Sleep and Depression

Medically Reviewed by Jennifer Casarella, MD on August 28, 2022
5 min read

Depression is a mood disorder that is characterized by sadness, or having the blues. Nearly everyone feels sad or down from time to time. Sometimes, however, the sad feelings become intense, last for long periods, keep a person from leading a normal life, and can interfere with sleep, appetite, and energy.

The depression symptoms include:

  • Feeling extremely sad or empty
  • Feeling hopeless, worthless, or guilty
  • Feeling very fatigued and slow or anxious and irritable
  • Loss of enjoyment in things, which were once pleasurable
  • Lack of energy
  • Difficulty concentrating, thinking, or making decisions
  • Changes in appetite that lead to changes in weight
  • An increase or decrease in the need for sleep
  • Thoughts of death or suicide, or attempting suicide (if you are thinking of acting on ideas about suicide, it is important to get help or call your local 24-hour suicide hotline right away.) You can also call the National Suicide Prevention Lifeline at 800-273-TALK (8255), which offers free and confidential support for people in distress, 24/7.

Depression is classified as "major" if the person has at least five of these symptoms for two weeks or more. However, there are several types of depressive disorders. Someone with fewer than five of these symptoms who is having difficulty functioning should still seek treatment for their symptoms. Tell your doctor how you are feeling. They may refer you to a mental health care specialist.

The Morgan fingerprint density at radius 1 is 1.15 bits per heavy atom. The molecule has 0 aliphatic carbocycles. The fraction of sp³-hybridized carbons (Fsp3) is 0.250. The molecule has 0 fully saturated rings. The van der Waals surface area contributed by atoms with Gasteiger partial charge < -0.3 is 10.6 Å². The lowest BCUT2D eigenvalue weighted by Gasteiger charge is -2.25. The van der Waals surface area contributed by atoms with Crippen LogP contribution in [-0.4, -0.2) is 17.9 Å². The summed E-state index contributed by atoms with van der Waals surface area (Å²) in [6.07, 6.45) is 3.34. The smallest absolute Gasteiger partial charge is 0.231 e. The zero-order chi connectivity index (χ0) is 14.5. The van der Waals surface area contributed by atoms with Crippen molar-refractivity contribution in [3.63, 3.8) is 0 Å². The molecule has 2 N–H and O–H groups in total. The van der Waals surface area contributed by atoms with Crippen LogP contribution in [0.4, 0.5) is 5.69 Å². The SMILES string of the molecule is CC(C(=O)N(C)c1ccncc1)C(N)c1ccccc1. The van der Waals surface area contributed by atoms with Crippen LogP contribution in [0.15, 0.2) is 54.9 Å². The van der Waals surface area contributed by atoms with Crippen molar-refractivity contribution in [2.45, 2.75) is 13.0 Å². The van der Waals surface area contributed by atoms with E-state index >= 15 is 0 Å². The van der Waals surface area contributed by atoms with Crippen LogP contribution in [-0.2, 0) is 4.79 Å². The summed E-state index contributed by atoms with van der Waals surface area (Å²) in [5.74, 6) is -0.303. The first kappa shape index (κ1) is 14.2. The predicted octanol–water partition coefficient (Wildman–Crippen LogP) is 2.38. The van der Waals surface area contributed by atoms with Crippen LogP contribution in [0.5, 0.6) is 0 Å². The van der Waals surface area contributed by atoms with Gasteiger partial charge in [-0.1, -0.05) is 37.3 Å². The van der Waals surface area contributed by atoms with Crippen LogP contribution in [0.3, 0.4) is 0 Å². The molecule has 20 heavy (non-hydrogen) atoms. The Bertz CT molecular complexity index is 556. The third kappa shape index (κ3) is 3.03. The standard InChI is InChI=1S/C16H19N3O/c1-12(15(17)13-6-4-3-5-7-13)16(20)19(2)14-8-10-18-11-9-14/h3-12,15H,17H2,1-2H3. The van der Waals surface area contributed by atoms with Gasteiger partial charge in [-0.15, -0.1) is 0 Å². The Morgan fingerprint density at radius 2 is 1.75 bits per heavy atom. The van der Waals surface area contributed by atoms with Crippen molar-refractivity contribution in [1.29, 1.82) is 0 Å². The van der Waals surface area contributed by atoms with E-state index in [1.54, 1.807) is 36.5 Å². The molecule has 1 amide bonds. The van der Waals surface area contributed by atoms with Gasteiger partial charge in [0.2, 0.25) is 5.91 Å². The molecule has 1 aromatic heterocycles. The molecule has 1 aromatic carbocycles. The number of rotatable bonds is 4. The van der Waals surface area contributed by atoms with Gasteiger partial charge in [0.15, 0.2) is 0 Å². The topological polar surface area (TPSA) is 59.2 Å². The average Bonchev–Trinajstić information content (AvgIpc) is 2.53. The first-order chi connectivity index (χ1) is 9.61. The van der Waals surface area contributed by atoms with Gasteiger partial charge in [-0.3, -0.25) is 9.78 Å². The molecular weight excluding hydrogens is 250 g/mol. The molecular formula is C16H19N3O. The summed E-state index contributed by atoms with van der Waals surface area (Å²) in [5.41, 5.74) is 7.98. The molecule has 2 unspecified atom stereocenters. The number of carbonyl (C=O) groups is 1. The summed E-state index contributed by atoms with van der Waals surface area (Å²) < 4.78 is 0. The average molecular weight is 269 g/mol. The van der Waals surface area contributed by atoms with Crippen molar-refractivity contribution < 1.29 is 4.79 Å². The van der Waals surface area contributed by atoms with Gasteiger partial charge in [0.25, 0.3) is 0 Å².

An inability to sleep, or insomnia, can be one of the signs of depression (a small percentage of depressed people, approximately 15%, oversleep or sleep too much). Lack of sleep alone cannot cause depression, but it does play a role. Lack of sleep caused by another medical illness or by personal problems can make depression worse. An inability to sleep that lasts over a long period of time is also an important clue that someone may be depressed.

No one knows for sure what causes depression, but several factors have been linked to it, including:

  • Family history of mental disorders
  • Abnormalities in brain circuits that regulate mood
  • Physical and mental health disorders
  • Environment, such as living in a place that is often cloudy and gray
  • Stress
  • Alcohol or drug abuse
  • Medications
  • Lack of support from family and friends
  • Poor diet

Your doctor will take your medical and family history and may order blood work. They may also ask you to describe your moods, your appetite and energy, if you feel under stress, and whether you have ever thought about suicide.

Your doctor may also perform a physical exam to determine if the cause of your symptoms is caused by another illness.

Treatment choices for depression depend on how serious the illness is. Major depressive disorder is treated with psychotherapy (counseling, or talk therapy with a psychologist, psychiatrist, or licensed counselor), medications, or a combination of the two.

The most effective treatment for depression is often a combination of psychotherapy and medication. Drugs tend to work more quickly to decrease symptoms while psychotherapy helps people learn coping strategies to prevent the onset of future depressive symptoms.

Medications used to treat depression include antidepressants such as: